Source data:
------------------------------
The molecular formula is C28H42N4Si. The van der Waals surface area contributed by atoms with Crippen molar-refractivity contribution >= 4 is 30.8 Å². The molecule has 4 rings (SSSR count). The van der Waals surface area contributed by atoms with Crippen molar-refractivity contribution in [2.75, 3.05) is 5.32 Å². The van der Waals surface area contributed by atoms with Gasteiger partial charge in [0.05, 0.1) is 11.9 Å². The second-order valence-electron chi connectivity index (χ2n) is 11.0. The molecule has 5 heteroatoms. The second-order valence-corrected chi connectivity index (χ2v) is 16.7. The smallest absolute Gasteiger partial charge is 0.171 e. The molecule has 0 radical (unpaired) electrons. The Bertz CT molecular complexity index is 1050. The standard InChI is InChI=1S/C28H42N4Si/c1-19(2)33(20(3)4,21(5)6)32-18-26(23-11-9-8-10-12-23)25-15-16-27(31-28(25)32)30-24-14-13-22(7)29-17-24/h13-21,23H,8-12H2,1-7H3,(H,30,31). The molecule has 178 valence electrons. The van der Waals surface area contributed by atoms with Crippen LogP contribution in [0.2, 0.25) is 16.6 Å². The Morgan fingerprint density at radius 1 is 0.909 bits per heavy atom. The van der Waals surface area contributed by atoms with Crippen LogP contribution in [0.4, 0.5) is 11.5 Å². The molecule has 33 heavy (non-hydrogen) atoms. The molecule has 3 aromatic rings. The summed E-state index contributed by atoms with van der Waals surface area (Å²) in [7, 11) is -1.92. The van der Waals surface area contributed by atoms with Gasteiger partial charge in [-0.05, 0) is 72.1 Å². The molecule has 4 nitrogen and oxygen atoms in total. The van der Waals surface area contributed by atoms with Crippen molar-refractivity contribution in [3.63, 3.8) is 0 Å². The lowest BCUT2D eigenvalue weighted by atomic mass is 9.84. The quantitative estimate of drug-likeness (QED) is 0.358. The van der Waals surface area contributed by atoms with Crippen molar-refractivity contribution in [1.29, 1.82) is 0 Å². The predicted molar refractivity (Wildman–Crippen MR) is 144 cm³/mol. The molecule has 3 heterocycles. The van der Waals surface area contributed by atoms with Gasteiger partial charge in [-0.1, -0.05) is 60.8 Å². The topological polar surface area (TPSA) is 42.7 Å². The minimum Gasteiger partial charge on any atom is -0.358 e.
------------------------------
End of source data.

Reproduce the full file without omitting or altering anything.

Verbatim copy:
The molecular formula is C28H42N4Si. The van der Waals surface area contributed by atoms with Crippen molar-refractivity contribution >= 4 is 30.8 Å². The molecule has 4 rings (SSSR count). The van der Waals surface area contributed by atoms with Crippen molar-refractivity contribution in [2.75, 3.05) is 5.32 Å². The van der Waals surface area contributed by atoms with Gasteiger partial charge in [0.05, 0.1) is 11.9 Å². The second-order valence-electron chi connectivity index (χ2n) is 11.0. The molecule has 5 heteroatoms. The second-order valence-corrected chi connectivity index (χ2v) is 16.7. The smallest absolute Gasteiger partial charge is 0.171 e. The molecule has 0 radical (unpaired) electrons. The Bertz CT molecular complexity index is 1050. The standard InChI is InChI=1S/C28H42N4Si/c1-19(2)33(20(3)4,21(5)6)32-18-26(23-11-9-8-10-12-23)25-15-16-27(31-28(25)32)30-24-14-13-22(7)29-17-24/h13-21,23H,8-12H2,1-7H3,(H,30,31). The molecule has 178 valence electrons. The van der Waals surface area contributed by atoms with Crippen LogP contribution in [0.2, 0.25) is 16.6 Å². The Morgan fingerprint density at radius 1 is 0.909 bits per heavy atom. The van der Waals surface area contributed by atoms with Crippen LogP contribution in [0.4, 0.5) is 11.5 Å². The molecule has 33 heavy (non-hydrogen) atoms. The molecule has 3 aromatic rings. The summed E-state index contributed by atoms with van der Waals surface area (Å²) in [7, 11) is -1.92. The van der Waals surface area contributed by atoms with Gasteiger partial charge in [-0.05, 0) is 72.1 Å². The molecule has 4 nitrogen and oxygen atoms in total. The van der Waals surface area contributed by atoms with Crippen molar-refractivity contribution in [3.63, 3.8) is 0 Å². The lowest BCUT2D eigenvalue weighted by atomic mass is 9.84. The quantitative estimate of drug-likeness (QED) is 0.358. The van der Waals surface area contributed by atoms with Crippen molar-refractivity contribution in [1.29, 1.82) is 0 Å². The predicted molar refractivity (Wildman–Crippen MR) is 144 cm³/mol. The molecule has 3 heterocycles. The van der Waals surface area contributed by atoms with Gasteiger partial charge in [-0.1, -0.05) is 60.8 Å². The topological polar surface area (TPSA) is 42.7 Å². The minimum Gasteiger partial charge on any atom is -0.358 e.